Opponents of South Africa's land expropriation bill currently before parliament say if passed into law, it could be reminiscent of Zimbabwe's controversial land seizure policy. They are also threatening court action to abolish the bill amid fears it could further erode investor confidence and undermine the country's international credibility. This comes after former South African President FW De Klerk reportedly called the land expropriation bill an unconstitutional act, which could destabilize the economy. The controversial land seizure bill aims to accelerate a land reform program under which South Africa seeks to distribute 30 percent of its farmland to landless blacks by 2014. Spokesman Jordan Lewis of South Africa's opposition Democratic Alliance tells reporter Peter Clottey that the land bill would concentrate too much power in one minister.
"We are very, very concerned about that, and we at the Democratic Alliance are mobilizing everything we have against this bill. The bill is currently before parliament, and in South Africa, every bill that goes before parliament has to go through public participation process. But the problem is with this bill because the government knows that it is such a controversial bill. They are sidestepping the public participation process. And they are holding the public hearing in obscure, little known areas. They are not advertising properly, in a clear effort to try and hamper the amount of public objection that they actually get," Lewis pointed out.
He said the land expropriation bill concentrates enormous powers in the hands of the substantive minister of lands.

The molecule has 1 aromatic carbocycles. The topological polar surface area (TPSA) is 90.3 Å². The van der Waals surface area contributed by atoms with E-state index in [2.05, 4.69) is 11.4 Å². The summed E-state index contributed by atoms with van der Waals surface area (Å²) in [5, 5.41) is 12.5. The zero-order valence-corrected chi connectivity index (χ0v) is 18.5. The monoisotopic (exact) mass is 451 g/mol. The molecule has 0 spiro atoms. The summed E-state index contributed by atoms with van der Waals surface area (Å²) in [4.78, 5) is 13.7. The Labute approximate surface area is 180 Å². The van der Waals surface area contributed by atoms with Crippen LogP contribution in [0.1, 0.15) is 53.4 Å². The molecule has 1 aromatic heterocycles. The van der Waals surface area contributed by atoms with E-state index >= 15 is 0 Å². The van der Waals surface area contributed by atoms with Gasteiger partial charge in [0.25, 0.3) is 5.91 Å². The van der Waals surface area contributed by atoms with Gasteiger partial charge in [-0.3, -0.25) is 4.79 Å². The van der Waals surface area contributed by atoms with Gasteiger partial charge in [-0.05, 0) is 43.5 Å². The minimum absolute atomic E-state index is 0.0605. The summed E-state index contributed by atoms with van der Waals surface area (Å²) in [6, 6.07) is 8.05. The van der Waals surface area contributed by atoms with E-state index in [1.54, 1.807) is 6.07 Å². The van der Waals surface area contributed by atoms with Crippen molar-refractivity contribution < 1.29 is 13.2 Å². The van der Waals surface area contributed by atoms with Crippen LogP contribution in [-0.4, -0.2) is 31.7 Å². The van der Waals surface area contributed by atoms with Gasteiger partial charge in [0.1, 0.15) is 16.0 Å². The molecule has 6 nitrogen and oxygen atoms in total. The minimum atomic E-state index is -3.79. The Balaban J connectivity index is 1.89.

"Simply, the bill puts far too much power in the hands of one person, the minister of land affairs. And inevitably, when there is too much concentrated power in the hands of one person, that power is going to begin to be abused. And that is what we are trying to avoid," he said.
Lewis said under the land bill currently before parliament, the decision of the substantive minister of lands is final, which could not be contested in a court of law.
"For example, if the minister decides that the land is to be seized, the minister's decision cannot be challenged in court. So, once the decision is made, it is final, and that is a very, very serious procedural problem with the bill. It does not give those affected the opportunity to challenge the decision in court. We've said very strongly that this bill is not the best to deal with the land issue in South Africa," Lewis noted.
He said agrees with South Africa's former President De Klerk, who described the expropriation bill as unconstitutional.
"Absolutely, in fact our leader Helen Zille has said exactly the same thing. The bill is patently unconstitutional, and we believe that if the government succeeds in passing this bill in parliament, we are certain to prepare to challenge it in a constitutional court. Also, we believe that the bill would be devastating for the economy," he said.
Lewis denied speculation that South Africa's land expropriation bill would be similar to Zimbabwe's controversial land seizure policy.
"I don't like to draw parallels with Zimbabwe, I don't think it's the same as the Zimbabwean situation. People shouldn't panic about it that quickly. In Zimbabwe, land was simply seized without any willing buyer-willing seller process to begin with. This process must first follow the willing buyer-willing seller principle, and if in the opinion of the minister that process fails, then it moves towards land seizure. Now, our point is that we don't think you can give so much power to the minister, but that that power should lie with the court. That a judge and full bench is more than able to make those decisions, and that's where the arguments and the decisions have to be made, not in the ministers office. But I think parallels with Zimbabwe are quite premature," Lewis pointed out.